Not only is the newly formed molecule an excellent photosensitiser, but albumin is able to deliver it into the nucleus inside cancer cells. The dormant compound can then be switched on by light irradiation and destroy the cancer cells from their very center.
The bright luminescence of the iridium photosensitiser allowed its accumulation in the nucleus of tumor cells and its activation leading to the cancer cell death to be followed in real time using a microscope.
In their article the researchers showed a first example of an organo‐iridium complex‐HSA bioconjugate as a potential nucleus‐targeted anticancer photodynamic therapy. Their bioconjugate accumulated mostly in the nucleus of living cancer cells. The researchers observed that r1‐HSA exhibited essential characteristics for an efficient photosensitizer, including a long phosphorescence lifetime with a remarkably high 1O2 generation quantum yield along with high photostability. Thes properties confirm that the bioconjugate could be an efficient photosensitizer with novel nucleus‐targeting properties for potential clinical PDT applications.
“It is amazing that this large protein can penetrate into cancer cells and deliver iridium which can kill them selectively on activation with visible light. If this technology can be translated into the clinic, it might be effective against resistant cancers and reduce the side effects of chemotherapy,” explained Professor Peter Sadler, Ph.D, from the Department of Chemistry at the University of Warwick.
“It is fascinating how albumin can deliver our photosensitiser so specifically to the nucleus. We are at a very early stage, but we are looking forward to see where the preclinical development of this new compound can lead,” noted Cinzia Imberti, Ph.D, a Sir Henry Wellcome Postdoctoral Research Fellow from Department of Chemistry, University of Warwick, Gibbet Hill, Coventry, UK.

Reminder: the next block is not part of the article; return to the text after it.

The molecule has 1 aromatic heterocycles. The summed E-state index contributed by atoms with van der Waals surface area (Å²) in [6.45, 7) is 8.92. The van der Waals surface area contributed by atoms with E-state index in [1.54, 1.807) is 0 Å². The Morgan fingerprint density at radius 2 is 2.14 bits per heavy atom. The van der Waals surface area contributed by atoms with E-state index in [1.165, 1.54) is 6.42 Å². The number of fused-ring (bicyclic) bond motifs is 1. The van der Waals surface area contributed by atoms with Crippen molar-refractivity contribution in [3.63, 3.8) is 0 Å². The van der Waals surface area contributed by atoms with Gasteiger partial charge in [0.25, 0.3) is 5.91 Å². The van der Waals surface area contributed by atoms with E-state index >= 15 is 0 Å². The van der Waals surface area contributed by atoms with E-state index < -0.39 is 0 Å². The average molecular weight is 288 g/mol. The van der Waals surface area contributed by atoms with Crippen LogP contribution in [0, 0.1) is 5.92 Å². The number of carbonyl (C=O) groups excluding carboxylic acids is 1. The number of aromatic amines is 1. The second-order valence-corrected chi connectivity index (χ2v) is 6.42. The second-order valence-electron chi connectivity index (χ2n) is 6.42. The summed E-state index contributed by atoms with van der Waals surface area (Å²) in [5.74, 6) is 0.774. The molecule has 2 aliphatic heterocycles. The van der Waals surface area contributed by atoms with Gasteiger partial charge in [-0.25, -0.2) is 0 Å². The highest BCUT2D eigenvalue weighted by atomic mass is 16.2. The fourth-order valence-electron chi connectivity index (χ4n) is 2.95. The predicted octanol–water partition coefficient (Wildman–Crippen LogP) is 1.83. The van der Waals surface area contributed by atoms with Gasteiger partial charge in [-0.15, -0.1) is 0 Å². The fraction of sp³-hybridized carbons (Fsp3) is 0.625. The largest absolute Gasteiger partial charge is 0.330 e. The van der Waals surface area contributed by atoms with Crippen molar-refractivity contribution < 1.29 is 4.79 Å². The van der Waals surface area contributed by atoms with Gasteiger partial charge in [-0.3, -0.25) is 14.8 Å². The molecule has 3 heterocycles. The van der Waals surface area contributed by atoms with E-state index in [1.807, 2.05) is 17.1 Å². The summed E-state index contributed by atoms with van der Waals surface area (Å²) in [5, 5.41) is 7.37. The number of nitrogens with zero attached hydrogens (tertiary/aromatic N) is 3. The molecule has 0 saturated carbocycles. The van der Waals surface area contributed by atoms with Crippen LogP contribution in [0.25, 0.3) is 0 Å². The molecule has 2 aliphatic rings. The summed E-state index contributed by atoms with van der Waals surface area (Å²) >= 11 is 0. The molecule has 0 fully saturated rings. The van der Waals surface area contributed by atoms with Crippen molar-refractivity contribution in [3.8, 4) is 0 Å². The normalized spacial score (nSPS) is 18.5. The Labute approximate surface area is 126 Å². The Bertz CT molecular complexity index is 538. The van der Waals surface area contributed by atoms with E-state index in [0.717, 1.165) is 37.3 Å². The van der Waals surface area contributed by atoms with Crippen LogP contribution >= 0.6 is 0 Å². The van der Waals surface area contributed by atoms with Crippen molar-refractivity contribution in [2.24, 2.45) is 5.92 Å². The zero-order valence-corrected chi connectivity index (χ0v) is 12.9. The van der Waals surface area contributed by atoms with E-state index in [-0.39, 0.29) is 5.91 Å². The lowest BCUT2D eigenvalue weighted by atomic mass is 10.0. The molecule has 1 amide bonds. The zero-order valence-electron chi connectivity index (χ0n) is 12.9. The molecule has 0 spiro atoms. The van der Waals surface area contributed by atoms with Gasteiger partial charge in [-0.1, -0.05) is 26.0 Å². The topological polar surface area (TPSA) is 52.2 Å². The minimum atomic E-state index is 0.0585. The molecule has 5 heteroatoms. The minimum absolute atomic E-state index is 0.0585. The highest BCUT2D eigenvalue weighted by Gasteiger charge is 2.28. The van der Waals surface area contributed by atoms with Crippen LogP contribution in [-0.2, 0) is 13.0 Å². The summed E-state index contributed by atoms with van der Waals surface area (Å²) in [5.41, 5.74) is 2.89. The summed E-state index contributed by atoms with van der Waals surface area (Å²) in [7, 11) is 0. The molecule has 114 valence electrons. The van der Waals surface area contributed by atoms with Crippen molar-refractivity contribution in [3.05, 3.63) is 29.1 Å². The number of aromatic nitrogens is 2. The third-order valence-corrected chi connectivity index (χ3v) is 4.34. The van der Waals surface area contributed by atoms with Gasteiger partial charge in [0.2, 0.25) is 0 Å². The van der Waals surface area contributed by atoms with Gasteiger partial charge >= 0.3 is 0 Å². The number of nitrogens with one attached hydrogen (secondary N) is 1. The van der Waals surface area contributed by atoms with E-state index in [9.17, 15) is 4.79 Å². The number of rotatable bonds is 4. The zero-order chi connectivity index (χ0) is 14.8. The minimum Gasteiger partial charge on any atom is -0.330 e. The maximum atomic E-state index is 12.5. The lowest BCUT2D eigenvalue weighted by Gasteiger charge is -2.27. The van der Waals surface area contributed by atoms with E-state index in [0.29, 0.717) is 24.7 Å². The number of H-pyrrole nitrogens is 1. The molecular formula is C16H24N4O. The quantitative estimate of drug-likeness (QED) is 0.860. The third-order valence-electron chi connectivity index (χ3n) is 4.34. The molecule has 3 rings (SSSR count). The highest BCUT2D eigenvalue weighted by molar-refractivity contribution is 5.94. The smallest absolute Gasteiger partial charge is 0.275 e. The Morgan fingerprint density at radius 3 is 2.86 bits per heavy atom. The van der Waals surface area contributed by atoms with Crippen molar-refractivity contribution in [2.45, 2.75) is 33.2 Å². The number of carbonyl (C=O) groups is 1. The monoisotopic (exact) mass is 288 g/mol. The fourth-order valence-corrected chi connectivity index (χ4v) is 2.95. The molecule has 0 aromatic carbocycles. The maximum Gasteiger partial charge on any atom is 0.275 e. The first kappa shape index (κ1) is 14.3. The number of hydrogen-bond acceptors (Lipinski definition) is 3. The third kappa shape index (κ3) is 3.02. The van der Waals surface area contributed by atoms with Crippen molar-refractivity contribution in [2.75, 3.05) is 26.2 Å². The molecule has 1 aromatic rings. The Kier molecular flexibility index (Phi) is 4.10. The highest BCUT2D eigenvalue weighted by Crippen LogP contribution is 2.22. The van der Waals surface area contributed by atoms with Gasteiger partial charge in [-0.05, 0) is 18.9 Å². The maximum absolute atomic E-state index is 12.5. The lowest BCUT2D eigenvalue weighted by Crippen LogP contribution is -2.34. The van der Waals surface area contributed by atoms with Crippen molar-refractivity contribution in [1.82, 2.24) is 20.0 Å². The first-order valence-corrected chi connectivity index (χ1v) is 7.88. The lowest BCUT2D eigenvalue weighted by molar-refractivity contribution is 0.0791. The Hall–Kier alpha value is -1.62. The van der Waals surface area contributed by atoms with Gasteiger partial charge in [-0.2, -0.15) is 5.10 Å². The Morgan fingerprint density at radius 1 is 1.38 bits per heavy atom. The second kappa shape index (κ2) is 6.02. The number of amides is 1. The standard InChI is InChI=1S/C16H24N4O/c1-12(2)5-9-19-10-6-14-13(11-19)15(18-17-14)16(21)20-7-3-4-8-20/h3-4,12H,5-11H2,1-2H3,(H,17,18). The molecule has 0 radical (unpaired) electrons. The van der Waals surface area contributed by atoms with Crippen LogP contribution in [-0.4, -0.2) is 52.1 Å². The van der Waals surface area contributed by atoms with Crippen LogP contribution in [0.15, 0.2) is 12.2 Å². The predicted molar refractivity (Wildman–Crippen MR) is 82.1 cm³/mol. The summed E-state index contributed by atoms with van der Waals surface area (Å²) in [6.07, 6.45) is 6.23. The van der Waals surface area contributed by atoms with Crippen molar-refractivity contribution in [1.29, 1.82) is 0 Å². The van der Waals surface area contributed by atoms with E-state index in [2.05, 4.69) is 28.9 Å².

“Our team is not only extremely multidisciplinary, including biologists, chemists and pharmacists, but also highly international, including young researchers from China, India and Italy supported by Royal Society Newton and Sir Henry Wellcome Fellowships,” she added.
 Zhang P, Huang H, Banerjee S, Clarkson GJ, Ge C, Imberti C, Sadler PJ. Nucleus-Targeted Organoiridium-Albumin Conjugate for Photodynamic Cancer Therapy.Angew Chem Int Ed Engl. 2018 Dec 15. doi: 10.1002/anie.201813002 [Pubmed][Article]
 Photodynamic Therapy for Cancer. National Cancer Institute. Online. Last accessed January 31, 2018.
Last Editorial Review: February 4, 2019
*In this approach, light is used to convert cellular triplet oxygen (3O2) into highly reactive and cell‐damaging singlet oxygen (1O2).
Featured Image: Cancer patient visiting doctor for medical consultation in clinic. Courtesy: © 2010 – 2019 Fotolia. Used with permission. Photo 1.0:Cinzia Imberti, Ph.D, a Sir Henry Wellcome Postdoctoral Research Fellow from Department of Chemistry, University of Warwick, Gibbet Hill, Coventry, UK. Courtesy: © 2010 – 2019 Fotolia. Used with permission.